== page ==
Exiting the European Union
General Affairs Council
Lord Callanan, Minister of State for Exiting the European Union, has made the following statement:
I represented the UK at the General Affairs Council (GAC) meeting in Brussels on Tuesday 20 March. The main items on the agenda were preparations for March European Council on 22 March and the European semester. Under any other business, the Commission provided an update on its dialogue with the Polish authorities over the rule of law in Poland.
A provisional report of the meeting and the conclusions adopted can be found on the Council of the European Union’s website at:
Preparation of the European Council on 22 March 2018
Ministers discussed draft council conclusions ahead of March European Council, which included: jobs, growth and competitiveness: trade; taxation; and external relations.
On jobs, growth and competitiveness, I supported calls for further ambition on the Single Market and Digital Single Market. Ministers also discussed climate action, social and economic issues and preparation for the EU-Western Balkans summit in May.
Discussions on trade focused primarily on recent US announcements on tariffs on steel and aluminium.
Deliberations on external relations included Turkey and the attack on Sergei and Yulia Skripal in Salisbury on 4 March. I thanked member states for the solidarity and support shown and welcomed the inclusion of this item on the agenda at the March European Council. I informed Ministers that, at our invitation, experts from the Organisation for the Prohibition of Chemical Weapons had arrived in the UK on 19 March. I also called for a strong leader level statement which was clear on attribution and on building collective resilience.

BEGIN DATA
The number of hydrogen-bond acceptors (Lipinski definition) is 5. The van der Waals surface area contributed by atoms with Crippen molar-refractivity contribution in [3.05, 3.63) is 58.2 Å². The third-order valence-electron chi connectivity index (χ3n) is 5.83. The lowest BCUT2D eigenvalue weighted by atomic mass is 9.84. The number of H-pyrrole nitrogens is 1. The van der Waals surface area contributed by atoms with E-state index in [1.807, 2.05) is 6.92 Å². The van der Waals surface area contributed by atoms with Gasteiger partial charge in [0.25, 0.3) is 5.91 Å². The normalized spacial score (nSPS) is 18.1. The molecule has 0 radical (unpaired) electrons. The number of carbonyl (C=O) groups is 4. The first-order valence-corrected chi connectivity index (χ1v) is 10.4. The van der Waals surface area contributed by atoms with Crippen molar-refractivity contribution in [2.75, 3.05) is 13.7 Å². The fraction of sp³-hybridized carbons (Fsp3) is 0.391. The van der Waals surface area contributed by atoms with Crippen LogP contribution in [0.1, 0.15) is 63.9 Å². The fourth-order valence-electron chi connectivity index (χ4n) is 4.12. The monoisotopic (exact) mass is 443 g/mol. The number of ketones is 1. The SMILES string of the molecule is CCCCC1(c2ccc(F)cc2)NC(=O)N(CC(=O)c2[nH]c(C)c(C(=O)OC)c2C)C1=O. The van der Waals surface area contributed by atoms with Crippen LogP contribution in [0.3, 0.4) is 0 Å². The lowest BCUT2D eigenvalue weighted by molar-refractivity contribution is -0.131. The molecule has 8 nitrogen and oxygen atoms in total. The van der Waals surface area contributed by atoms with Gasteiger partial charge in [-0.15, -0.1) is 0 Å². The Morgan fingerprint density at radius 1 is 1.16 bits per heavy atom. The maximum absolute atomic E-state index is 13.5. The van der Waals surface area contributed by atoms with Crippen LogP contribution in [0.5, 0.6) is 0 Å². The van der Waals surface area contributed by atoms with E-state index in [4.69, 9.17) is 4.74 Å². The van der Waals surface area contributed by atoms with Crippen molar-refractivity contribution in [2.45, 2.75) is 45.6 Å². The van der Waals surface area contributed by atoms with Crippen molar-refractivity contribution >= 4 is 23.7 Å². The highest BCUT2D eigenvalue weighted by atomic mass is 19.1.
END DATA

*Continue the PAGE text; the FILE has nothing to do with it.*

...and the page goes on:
The Commission updated Ministers on its ongoing dialogue with Poland regarding the rule of law and the triggering of Article 7 (1) of the Treaty of the European Union. Poland confirmed that it would submit its response to the Commission on 20 March. I intervened to stress the importance of continued dialogue between Poland and the Commission, with the best solution being one that is mutually agreed between them. I emphasised that the UK would not want to prejudge the outcome of that process. I reiterated that the UK places great importance on respect for the rule of law while recognising constitutional arrangements are primarily a matter for national governments, within the framework of international norms.
Health and Social Care
I am today announcing steps towards ensuring that the majority of women will receive care from the same small team of midwives throughout their pregnancy, labour and birth by 2021, starting with 20% of women benefiting from a ‘continuity of carer’ model by March 2019.
Women who have continuity of carer are 19% less likely to miscarry, 16% less likely to lose their baby and 24% less likely to have a premature baby.
To support this, the Department of Health and Social Care is planning the largest ever increase in NHS midwives and maternity support staff, 650 new training places for midwives in 2019—a 25% increase. We will continue to work with universities and the NHS to create even more training places in subsequent years to fill the gap of 3,000 midwives.